Hampstead Heath – 24/04/21

It’s been a while since we’ve climbed Parliament Hill. The last time was around the genesis of this blog so it was well overdue a revisit. Plus, with all the months we’ve spent mooching around our own house, an adventure was also well overdue.

And what an adventure it was! We had driven to church in Canonbury so the first adventure was driving over to Hampstead, a journey Google Maps suggested would be very straightforward:

Yet, when we actually got into the car AngelGoogle turned into AngelusGoogle and took us through a fiendish maze of tiny streets in the outer reaches of Islington.

Some of those streets were terribly pretty and lined with blossom-y trees but it was a bit hard to appreciate them when we were never pointing in the same direction for more than two minutes.

But we saw some interesting sights along the way, including Pentonville Prison. And at one point, we pulled up just behind this prankster:

Which had the kids both fooled and freaked out. Eventually we came out somewhere I recognised – a piece of pavement outside Kentish Town tube that I had definitely sung on at some point. But that meant I knew how to get to Hampstead Heath from there and I knew it wasn’t far, so that was good. A few minutes later, we were parking up on one of the residential streets near Gospel Oak station (no restrictions on Sunday) and wandered down to meet the rest of our party, a full 20 minutes early.

What to do with that spare time? Oh, if only a neon sign would give us an indication of what we should do…

So Nathan went to get us coffees and mango juice for the kids and shortly afterward, we met a delightful cockapoo who was desperate for someone to scruffle his head and call him a Good Boy. I apologise now if he was actually a Good Girl – we didn’t get into too much conversation with the owner past “can we scruffle your dog?”. And we did. In fact, there were many dogs wandering by on their way to the Heath, which kept the kids entertained.

But soon enough, our friends turned up and we followed the stream of dogs past the Mutt Hut and onto the vast expanse of green. It was Bunny’s birthday celebration and she wanted to picnic on the very top of the hill, so that’s where we aimed for. I said something foolish about how it didn’t feel as steep without a scooter and a toddler like last time…but that was before we hit the near-vertical part of the ascent. I may channel Fraulein Maria in several ways but not in the running up mountains stakes.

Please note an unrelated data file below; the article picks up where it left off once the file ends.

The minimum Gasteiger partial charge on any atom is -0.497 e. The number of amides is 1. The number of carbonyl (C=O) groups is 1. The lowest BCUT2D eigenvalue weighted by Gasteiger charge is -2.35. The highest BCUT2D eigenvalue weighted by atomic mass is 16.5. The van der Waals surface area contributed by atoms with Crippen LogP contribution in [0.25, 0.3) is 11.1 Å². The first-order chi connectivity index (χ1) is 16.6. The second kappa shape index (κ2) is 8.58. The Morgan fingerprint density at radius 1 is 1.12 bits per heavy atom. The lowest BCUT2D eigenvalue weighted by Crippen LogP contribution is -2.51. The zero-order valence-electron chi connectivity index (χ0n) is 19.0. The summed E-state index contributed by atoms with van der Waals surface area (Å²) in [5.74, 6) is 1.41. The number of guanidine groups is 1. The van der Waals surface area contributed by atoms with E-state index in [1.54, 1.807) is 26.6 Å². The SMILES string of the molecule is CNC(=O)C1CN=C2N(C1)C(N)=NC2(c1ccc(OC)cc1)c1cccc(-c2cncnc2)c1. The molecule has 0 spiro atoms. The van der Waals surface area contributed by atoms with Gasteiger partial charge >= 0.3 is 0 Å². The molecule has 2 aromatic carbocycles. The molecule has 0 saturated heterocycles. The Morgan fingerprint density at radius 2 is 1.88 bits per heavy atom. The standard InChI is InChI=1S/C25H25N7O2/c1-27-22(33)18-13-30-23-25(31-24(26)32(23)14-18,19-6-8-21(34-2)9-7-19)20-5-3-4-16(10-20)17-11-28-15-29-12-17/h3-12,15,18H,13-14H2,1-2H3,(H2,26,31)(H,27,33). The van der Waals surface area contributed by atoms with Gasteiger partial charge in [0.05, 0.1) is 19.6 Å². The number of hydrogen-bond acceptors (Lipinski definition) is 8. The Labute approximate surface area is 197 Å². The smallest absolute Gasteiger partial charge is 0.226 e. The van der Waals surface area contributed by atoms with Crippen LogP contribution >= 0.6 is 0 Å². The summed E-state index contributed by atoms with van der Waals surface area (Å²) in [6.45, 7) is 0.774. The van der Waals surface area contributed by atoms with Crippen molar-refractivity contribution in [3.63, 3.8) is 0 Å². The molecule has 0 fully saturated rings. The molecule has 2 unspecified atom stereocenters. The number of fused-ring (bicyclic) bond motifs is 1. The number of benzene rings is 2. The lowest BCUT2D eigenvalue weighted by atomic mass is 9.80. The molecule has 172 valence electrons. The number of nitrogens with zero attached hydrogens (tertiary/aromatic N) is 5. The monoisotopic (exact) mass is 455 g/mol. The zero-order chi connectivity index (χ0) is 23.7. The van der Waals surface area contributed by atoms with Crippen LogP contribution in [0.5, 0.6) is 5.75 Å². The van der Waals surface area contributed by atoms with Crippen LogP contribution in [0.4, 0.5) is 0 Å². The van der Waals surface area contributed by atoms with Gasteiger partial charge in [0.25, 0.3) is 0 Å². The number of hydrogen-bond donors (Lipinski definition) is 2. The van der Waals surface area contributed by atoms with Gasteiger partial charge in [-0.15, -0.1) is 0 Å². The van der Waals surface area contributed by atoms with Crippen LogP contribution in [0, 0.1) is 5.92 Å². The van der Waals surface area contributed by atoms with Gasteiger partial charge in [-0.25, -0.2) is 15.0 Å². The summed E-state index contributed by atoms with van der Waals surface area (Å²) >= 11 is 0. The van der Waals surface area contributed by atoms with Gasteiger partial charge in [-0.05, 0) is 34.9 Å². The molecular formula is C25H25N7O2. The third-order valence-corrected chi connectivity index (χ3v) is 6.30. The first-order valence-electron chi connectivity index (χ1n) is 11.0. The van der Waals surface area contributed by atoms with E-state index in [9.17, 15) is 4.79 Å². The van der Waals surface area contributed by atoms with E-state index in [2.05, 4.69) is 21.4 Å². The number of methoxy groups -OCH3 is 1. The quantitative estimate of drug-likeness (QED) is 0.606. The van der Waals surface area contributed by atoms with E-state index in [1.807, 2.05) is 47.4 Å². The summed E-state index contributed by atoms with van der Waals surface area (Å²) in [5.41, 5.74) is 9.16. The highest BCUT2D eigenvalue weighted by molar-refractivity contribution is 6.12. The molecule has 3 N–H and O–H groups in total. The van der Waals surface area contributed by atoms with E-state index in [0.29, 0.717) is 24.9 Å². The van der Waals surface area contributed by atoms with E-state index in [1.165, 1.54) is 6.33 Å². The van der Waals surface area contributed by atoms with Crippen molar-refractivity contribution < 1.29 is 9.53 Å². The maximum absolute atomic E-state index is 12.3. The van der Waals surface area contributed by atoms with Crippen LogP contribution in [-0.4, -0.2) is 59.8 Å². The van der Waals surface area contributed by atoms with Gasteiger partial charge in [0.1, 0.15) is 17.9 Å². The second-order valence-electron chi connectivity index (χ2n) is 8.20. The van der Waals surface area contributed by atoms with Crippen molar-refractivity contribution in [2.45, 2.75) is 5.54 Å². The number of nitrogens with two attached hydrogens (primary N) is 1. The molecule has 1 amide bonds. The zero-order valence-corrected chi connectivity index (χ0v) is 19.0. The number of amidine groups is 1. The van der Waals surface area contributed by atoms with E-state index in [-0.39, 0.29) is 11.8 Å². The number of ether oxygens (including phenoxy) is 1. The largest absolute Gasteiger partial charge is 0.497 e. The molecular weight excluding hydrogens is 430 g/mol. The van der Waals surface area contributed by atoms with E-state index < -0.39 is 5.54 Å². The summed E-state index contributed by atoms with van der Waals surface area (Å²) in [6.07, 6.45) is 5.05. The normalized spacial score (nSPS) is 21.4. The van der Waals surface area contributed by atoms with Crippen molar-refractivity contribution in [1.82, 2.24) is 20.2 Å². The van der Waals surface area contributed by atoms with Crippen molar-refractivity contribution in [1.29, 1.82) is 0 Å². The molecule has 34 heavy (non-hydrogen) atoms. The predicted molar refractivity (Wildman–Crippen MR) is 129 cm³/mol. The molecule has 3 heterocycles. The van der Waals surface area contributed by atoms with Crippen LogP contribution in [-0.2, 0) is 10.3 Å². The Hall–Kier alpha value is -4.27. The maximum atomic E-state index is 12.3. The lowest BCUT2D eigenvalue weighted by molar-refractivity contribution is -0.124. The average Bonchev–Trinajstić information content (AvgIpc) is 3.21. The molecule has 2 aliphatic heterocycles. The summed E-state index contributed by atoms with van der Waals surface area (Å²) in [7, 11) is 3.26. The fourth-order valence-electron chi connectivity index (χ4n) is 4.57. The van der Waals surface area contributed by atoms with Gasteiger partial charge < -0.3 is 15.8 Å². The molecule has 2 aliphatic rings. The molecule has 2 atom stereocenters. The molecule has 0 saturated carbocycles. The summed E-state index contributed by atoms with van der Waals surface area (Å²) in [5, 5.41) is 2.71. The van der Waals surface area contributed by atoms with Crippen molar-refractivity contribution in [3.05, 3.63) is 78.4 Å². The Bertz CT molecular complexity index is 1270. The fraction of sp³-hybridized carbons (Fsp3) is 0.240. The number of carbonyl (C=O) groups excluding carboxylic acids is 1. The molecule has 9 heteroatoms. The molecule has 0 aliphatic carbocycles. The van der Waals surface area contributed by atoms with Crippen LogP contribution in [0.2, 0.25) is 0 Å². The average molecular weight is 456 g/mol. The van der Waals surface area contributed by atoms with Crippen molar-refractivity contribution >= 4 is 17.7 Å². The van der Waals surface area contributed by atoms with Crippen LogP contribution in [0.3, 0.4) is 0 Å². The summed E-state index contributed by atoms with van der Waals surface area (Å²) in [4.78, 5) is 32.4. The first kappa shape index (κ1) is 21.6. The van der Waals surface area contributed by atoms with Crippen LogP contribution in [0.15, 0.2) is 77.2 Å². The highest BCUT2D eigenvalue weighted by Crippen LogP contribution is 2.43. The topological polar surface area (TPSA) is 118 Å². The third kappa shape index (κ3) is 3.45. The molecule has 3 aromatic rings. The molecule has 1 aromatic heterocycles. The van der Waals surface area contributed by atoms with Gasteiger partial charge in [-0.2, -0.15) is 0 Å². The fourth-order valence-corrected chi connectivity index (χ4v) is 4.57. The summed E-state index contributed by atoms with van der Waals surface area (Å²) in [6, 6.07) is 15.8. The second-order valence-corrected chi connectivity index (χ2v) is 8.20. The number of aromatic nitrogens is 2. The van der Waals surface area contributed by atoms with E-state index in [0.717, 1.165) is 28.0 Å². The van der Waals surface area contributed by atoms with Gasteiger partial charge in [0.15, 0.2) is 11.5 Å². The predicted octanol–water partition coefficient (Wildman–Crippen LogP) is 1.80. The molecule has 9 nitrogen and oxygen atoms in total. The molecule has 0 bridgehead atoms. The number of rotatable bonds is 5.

Still, you can’t beat the view from there:

And happily, we stopped right by a bench dedicated to Jim Henson who has indeed brought much joy to my life over the years:

It was both sunny and windy up there. The clouds to the East looked like a heavily redacted document but overhead there was nothing but blue skies, as Bing would say (Crosby, not the CBeebies bunny). Last time, we’d brought a kite and there was no wind to fly it. This time, it was as if Nathan was trying to fly a picnic blanket:

We ate our picnic and when the kids got restless, they decided to go into the woods and build a den with the den-making kit Bunny’s parents had procured at the Jumble Trail the day before. That kept them occupied for hours and us grown ups sat atop our hill, lazing in the sunshine and wondering what kind of trouble the kids were getting themselves into.

Some trouble, as it happens…but slightly unfairly. Reuben popped back out of the woods to tell us that some people in a uniform had ordered them to dismantle the den because, and I quote, “people might set fire to it”. Presumably that applies to any bit of wood in the Hampstead Heath area and it must be a losing battle attempting to stop any child ever arranging any of them, but we complied and took the (very fine) den down before we left. Wouldn’t want to put temptation in the way of the local arsonists. I don’t blame the uniformed people for enforcing the rule but I have to admit, I don’t *quite* understand it.

It’s has, however, led me to look up the set of Hampstead Heath Byelaws and there are some really quite specific rules in there that I wasn’t aware of, including prohibitions on sorting bones and mending chairs on the Heath. I think I broke one of the byelaws unknowingly by humming a few bars of the “Rentaghost” theme tune. You’d think that I, of all people, would be fully conversant with the laws around singing wouldn’t you?

The drive home also looked straightforward on Google, but we’ve been down this metaphorical road before haven’t we? And, thanks to a “Road Closed Ahead” sign on Highgate Hill, we went down – or up- many non-metaphorical roads. Although we turned off the road called “Hill”, I was pretty confident that we’d encounter the terrifying gradients of Highgate sooner or later and so we did, going past some beautiful 1930s blocks of flats and the imposing entrance to Highgate Cemetery. Luckily, the road became one-way at some point as I’m not sure what we would have done if anything had come down the other way.

There was more 1930s loveliness as we passed by Bounds Green tube, just before turning onto the North Circular:

On the way we’d seen more glimpses of memory places, from the unsettling (old bosses, old offices) to the undefined (something to do with a telly and Muswell Hill and some Brazilians). But it was lovely to bust out of our LBWF bubble for a day and breathe the rarefied air of posh North London. We noticed on the way out that there was an adventure playground reopening in May this year so Roo made me promise we’d go back. Mind you, I said on the last post that we’d be be back to check out the playground and that’s taken us almost a decade. Ah well….

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